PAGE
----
Gorboduc on fire: the pyropoetics of tyranny in early modern England

Harriet Archer*

*Corresponding author for this work

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This article rereads Norton and Sackville’s Inns of Court tragedy Gorboduc (1562) in the light of its neglected preoccupation with fire. It posits the 1561 lightning strike on St Paul’s as a critical context for the play’s emphasis on fire as a motor of providential justice, through the repeated evocation of the myth of Phaethon, and locates its use of fire in performance at the intersection between political intervention and carnival festivity. Noting the play’s coevolution with the fire pamphlet genre, the article suggests that these ephemeral works’ commentary on the relationship between fire and tyranny, in line with sixteenth-century resistance theory and de casibus tragedy, illuminates how Gorboduc’s interests manifest in popular discourse, and allows an interpretation of the play’s imagining of rebellion which foregrounds the irony of its rhetoric of stability and obedience. In dialogue with recent work on the Pyrocene and European pyrophobia, and its implications in relation to Giorgio Agamben’s understanding of civil conflict and the state of exception, the article broadens the existing picture of Gorboduc’s resonance, to read it not just as pivotal in the development of English drama and political theology, but as contiguous with wider patterns of thought in premodern disaster response and narratives of collective action.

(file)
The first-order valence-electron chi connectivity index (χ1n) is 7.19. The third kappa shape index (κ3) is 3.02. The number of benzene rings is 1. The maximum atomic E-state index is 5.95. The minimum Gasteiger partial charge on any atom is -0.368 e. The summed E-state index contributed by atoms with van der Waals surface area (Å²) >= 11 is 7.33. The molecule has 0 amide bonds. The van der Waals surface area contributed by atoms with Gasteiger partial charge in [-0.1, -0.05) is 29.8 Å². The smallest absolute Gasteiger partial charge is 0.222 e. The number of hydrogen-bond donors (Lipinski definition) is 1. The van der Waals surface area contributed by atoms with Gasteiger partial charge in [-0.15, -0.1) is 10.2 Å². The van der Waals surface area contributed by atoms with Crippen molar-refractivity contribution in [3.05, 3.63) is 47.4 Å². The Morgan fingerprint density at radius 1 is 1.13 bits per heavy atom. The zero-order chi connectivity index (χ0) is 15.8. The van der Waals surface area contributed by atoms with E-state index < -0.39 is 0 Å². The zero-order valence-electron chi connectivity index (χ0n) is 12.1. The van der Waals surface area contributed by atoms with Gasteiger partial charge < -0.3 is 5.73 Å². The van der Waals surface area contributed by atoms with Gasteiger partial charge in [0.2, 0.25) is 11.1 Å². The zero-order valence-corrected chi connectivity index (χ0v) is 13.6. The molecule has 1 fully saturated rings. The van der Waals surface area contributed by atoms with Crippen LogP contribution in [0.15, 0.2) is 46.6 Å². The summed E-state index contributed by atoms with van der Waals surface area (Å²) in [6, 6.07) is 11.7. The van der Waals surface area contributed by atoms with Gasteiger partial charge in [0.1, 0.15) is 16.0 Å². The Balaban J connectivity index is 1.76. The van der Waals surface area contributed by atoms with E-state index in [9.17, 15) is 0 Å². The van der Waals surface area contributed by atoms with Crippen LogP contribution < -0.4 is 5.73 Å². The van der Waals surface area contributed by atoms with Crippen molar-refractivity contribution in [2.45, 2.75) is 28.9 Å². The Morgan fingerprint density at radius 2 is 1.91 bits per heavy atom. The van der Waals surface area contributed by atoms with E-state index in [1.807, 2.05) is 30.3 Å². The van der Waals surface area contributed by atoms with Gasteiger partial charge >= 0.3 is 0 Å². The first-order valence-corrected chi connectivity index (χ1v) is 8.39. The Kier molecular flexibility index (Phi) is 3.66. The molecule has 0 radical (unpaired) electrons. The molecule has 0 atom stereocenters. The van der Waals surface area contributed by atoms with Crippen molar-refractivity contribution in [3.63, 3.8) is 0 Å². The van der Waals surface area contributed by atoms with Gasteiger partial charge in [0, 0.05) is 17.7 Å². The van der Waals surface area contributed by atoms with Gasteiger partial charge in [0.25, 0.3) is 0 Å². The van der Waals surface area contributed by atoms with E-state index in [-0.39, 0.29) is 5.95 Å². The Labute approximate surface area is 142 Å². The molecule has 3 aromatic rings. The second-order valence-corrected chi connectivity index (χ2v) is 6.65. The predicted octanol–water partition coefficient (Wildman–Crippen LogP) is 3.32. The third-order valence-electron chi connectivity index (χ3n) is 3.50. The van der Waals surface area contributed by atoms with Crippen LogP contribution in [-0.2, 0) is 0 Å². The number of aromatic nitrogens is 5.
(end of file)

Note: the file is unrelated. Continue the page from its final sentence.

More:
Original languageEnglish
Pages (from-to)168-195
Issue number2
Publication statusPublished - 15 Jul 2022


  • Commons
  • Counsel
  • Ecocriticism
  • Fire
  • Renaissance
  • Tragedy
  • Tyranny


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